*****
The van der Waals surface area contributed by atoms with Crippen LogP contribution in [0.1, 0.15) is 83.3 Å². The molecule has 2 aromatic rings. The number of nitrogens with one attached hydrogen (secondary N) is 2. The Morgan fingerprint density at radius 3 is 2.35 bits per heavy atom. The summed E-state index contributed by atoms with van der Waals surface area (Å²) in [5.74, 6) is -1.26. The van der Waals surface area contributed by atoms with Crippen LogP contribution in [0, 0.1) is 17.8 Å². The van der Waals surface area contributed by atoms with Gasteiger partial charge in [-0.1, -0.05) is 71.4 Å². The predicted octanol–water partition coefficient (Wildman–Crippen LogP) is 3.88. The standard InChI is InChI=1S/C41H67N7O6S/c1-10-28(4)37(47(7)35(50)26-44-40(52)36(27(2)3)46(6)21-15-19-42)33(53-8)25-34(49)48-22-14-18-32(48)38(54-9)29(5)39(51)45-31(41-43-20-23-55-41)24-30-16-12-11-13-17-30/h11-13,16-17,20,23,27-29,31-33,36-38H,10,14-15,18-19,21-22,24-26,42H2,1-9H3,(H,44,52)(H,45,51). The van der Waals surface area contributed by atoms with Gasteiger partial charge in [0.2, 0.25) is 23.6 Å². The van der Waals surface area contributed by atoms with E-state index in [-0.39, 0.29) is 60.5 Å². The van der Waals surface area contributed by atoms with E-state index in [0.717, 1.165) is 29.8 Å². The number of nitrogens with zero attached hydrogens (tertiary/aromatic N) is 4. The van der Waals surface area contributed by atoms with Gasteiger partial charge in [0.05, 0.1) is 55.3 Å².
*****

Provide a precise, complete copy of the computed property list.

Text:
The van der Waals surface area contributed by atoms with Crippen LogP contribution in [0.1, 0.15) is 83.3 Å². The molecule has 2 aromatic rings. The number of nitrogens with one attached hydrogen (secondary N) is 2. The Morgan fingerprint density at radius 3 is 2.35 bits per heavy atom. The summed E-state index contributed by atoms with van der Waals surface area (Å²) in [5.74, 6) is -1.26. The van der Waals surface area contributed by atoms with Crippen LogP contribution in [0, 0.1) is 17.8 Å². The van der Waals surface area contributed by atoms with Gasteiger partial charge in [-0.1, -0.05) is 71.4 Å². The predicted octanol–water partition coefficient (Wildman–Crippen LogP) is 3.88. The standard InChI is InChI=1S/C41H67N7O6S/c1-10-28(4)37(47(7)35(50)26-44-40(52)36(27(2)3)46(6)21-15-19-42)33(53-8)25-34(49)48-22-14-18-32(48)38(54-9)29(5)39(51)45-31(41-43-20-23-55-41)24-30-16-12-11-13-17-30/h11-13,16-17,20,23,27-29,31-33,36-38H,10,14-15,18-19,21-22,24-26,42H2,1-9H3,(H,44,52)(H,45,51). The van der Waals surface area contributed by atoms with Gasteiger partial charge in [0.2, 0.25) is 23.6 Å². The van der Waals surface area contributed by atoms with E-state index in [-0.39, 0.29) is 60.5 Å². The van der Waals surface area contributed by atoms with E-state index in [0.717, 1.165) is 29.8 Å². The number of nitrogens with zero attached hydrogens (tertiary/aromatic N) is 4. The van der Waals surface area contributed by atoms with Gasteiger partial charge in [0.05, 0.1) is 55.3 Å².